This picture shows Angelica growing wild in Torshovan, behind the other ubiquitous wild plant, Marsh Marigolds (or King cups ... Caltha palustris). Marsh marigolds have been used medicinally, to cure warts and fits, and the leaves can be eaten like spinach, but the whole plant is an irritant and best avoided. It was used historically in May Day festivals.

    The other surprise herb for me on the Faroes was Sweet Cicely, with its dainty, fresh green leaves and sweet smelling flowers. The whole plant is edible; the leaves are good in salads, with a fresh aniseedy / liquorice flavour, the roots can be used like parsnips, it is a good natural sweetener and combines especially well with rhubarb. Gerard, agreeing with Culpeper on it's value for lifting the spirits, states that the roots, boiled and dressed with oil and vinegar are   “…very good for old people that are dull and without courage; it rejoiceth and comforteth the heart and increaseth their lust and strength.” It is a key ingredient in Chartreuse liqueur.

    Medicinally, it was, like Angelica, used as a plague herb. It has expectorant properties and is a mildly stimulating anti-spasmodic. Tea made from the leaves has been used to relieve period pains. The roots anti-septic properties, in a decoction, have been used for snake bites and as a poultice on septic wounds. the sweet smelling seeds can be chewed and were ground and added to beeswax polish for their perfume.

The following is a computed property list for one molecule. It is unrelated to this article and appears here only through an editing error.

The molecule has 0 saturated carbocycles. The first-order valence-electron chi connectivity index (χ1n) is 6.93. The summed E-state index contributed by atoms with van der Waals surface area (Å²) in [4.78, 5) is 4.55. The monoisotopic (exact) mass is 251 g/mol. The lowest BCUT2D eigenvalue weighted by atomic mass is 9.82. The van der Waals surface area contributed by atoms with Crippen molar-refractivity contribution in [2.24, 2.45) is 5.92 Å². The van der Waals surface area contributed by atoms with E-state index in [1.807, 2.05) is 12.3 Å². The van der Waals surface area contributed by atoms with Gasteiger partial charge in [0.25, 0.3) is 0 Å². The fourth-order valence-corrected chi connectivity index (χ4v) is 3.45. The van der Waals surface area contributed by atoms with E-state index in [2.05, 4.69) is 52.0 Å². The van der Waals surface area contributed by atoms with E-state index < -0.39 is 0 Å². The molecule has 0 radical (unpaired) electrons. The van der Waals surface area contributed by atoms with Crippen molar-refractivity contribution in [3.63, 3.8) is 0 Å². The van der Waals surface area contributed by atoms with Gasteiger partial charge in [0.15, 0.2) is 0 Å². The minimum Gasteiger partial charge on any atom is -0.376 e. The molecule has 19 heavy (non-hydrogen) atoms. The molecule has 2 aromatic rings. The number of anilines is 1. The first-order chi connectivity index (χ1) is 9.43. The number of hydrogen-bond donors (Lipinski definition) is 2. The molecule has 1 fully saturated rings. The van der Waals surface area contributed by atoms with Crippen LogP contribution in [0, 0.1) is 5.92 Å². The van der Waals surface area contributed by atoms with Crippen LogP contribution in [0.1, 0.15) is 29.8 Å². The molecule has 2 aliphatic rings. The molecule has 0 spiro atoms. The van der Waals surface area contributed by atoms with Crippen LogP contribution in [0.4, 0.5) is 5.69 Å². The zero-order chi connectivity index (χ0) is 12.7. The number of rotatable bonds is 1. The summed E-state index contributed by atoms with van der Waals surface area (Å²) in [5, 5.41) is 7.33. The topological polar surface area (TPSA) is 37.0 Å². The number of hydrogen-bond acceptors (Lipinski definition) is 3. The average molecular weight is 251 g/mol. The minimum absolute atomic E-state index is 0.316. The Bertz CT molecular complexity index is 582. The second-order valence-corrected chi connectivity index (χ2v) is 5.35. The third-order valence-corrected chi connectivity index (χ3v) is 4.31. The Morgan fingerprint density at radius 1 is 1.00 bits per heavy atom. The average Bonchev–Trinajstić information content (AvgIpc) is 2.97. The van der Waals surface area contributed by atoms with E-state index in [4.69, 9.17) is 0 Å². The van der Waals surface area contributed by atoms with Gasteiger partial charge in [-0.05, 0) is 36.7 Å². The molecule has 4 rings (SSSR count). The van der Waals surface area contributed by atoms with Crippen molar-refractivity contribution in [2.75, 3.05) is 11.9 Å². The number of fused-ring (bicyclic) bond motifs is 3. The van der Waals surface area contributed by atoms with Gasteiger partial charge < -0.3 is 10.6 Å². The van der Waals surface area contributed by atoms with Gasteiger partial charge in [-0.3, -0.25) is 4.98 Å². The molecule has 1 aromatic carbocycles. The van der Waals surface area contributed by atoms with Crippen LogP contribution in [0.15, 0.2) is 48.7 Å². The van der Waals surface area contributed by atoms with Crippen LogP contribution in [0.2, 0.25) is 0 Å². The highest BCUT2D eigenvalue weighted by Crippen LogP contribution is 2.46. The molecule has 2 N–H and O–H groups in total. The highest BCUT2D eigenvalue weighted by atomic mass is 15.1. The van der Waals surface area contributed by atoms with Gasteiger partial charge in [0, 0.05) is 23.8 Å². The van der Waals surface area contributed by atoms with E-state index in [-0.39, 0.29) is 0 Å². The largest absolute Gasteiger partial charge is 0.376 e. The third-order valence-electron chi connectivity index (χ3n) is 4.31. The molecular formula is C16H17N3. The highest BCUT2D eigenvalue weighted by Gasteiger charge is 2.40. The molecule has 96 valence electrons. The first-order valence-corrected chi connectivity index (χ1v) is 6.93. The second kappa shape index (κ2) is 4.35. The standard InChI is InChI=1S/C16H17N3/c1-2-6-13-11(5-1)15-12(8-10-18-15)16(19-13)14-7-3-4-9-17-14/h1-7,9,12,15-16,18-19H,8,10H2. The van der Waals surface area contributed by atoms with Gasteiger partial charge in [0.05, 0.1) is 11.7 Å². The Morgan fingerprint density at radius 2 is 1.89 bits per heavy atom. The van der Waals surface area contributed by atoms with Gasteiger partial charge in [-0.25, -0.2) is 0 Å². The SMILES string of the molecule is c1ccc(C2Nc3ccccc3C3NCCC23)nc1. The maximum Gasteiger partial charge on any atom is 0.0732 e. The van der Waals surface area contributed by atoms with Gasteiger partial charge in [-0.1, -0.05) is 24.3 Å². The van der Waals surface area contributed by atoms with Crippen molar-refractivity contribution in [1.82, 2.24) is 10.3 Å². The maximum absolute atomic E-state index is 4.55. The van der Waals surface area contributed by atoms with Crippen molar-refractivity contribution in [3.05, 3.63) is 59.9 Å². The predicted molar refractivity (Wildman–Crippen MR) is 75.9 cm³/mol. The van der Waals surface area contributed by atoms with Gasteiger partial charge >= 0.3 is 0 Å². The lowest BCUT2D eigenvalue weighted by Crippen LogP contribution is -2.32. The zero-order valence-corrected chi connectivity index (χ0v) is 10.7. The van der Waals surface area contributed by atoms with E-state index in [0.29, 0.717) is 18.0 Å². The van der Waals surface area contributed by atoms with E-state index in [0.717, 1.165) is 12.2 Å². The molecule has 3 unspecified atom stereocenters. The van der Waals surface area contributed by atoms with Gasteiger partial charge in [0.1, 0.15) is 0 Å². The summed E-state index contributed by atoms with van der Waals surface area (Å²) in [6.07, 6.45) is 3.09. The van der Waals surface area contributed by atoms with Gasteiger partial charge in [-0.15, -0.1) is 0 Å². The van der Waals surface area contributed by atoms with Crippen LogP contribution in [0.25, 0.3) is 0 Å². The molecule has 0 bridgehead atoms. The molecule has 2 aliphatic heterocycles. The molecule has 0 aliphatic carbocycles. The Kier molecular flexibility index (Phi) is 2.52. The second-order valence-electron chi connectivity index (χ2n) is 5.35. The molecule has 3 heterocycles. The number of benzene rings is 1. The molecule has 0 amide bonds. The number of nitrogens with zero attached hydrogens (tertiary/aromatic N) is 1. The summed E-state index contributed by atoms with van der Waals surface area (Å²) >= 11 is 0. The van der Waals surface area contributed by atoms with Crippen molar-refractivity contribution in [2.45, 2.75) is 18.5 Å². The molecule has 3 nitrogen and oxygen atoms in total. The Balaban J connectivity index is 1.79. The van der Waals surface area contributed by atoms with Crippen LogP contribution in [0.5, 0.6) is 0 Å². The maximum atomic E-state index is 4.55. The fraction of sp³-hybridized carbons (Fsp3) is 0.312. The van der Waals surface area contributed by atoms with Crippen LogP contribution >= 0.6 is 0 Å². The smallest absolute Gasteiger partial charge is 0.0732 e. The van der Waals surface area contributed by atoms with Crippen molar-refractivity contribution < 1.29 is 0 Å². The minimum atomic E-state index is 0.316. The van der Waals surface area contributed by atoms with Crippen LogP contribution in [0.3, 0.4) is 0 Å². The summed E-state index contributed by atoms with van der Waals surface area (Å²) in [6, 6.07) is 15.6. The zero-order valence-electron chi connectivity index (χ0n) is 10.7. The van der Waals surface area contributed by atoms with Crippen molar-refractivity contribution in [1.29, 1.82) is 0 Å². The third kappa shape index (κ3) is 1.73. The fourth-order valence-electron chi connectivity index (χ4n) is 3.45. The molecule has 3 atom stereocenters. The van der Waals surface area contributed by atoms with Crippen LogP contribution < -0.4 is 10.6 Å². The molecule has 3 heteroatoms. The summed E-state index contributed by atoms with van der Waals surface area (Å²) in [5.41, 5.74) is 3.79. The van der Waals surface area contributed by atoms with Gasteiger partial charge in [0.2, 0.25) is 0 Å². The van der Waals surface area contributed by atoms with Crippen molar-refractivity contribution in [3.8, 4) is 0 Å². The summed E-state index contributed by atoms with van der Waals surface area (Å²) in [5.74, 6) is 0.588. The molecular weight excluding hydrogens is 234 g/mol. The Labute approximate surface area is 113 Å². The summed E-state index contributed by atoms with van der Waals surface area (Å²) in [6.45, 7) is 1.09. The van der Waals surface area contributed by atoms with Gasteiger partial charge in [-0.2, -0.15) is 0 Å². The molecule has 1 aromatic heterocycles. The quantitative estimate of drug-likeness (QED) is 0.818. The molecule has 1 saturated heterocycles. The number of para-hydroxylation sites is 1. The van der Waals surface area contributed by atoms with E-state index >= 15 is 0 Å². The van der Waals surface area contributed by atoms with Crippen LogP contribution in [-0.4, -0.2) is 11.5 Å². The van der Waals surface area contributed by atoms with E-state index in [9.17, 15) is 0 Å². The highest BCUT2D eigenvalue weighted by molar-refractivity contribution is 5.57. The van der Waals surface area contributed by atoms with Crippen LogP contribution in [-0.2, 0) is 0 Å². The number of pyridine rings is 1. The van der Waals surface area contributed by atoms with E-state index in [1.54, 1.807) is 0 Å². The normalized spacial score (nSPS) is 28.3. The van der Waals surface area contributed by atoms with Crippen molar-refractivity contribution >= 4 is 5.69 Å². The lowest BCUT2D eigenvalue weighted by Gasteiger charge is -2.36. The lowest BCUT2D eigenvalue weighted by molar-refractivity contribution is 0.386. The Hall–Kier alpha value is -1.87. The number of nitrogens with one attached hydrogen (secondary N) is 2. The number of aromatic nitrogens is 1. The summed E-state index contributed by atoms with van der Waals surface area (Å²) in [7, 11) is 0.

10. Here in Yorkshire the elderflowers are just right to gather for drying or making cordial, champagne, syrup ... whatever. In fact now is a great time for harvesting and drying any cultivated and wild herbs. You will find foraging courses being offered everywhere now to help you identify wild plants, and be sure not to overpick or uproot the plants (against the law!) ... and obviously avoid endangered species on the protected list.

    The simplest way to dry elderflowers, and save them for winter when their anti-viral and anti-inflamatory properties are useful to help with colds, flu, sinus infections and winter aches and pains, is to pick the flower heads and shake off any beasties and bugs, and lay them on a sheet of cardboard. Place the cardboard in a warm, dry, shady place with good ventilation and leave until the creamy flowers are dry and can be rubbed easily from their stems. they can then be stored in airtight containers for use in teas, wines, cordials etc all year round.

    Many recipes for elderflower cordial contain citric acid as a preservative ... this can help preserve your cordial but some people have concerns about the way it is manufactured ... if you don't want to use it, add a couple more lemons and try freezing the cordial.

    There are hundreds of recipes online ... here is one I use

    30 elderflower heads

    1 litre water

    1kg sugar

    2 or 3 lemons (or add a lime or some orange)

    30g citric acid

    Shake any beasties and insects off the flowerheads and place in a large pan or bowl with sliced lemons. Boil the water with the sugar and citric acid, if using, until dissolved. Allow to cool slightly and then pour over the elderflowers and lemons, cover with a clean tea towel or similar and leave to infuse for 3-4 days in the fridge. Strain through muslin and seal in sterilised bottles. 

    Try adding a lime or an orange for a different flavour.


    Elderflowers can also be added to vodka or gin and left to infuse for a few days. Elderflower syrup is great added to ice cream and with gooseberries.

    If you miss the chance to pick and dry your own, you can always buy some dried ones from me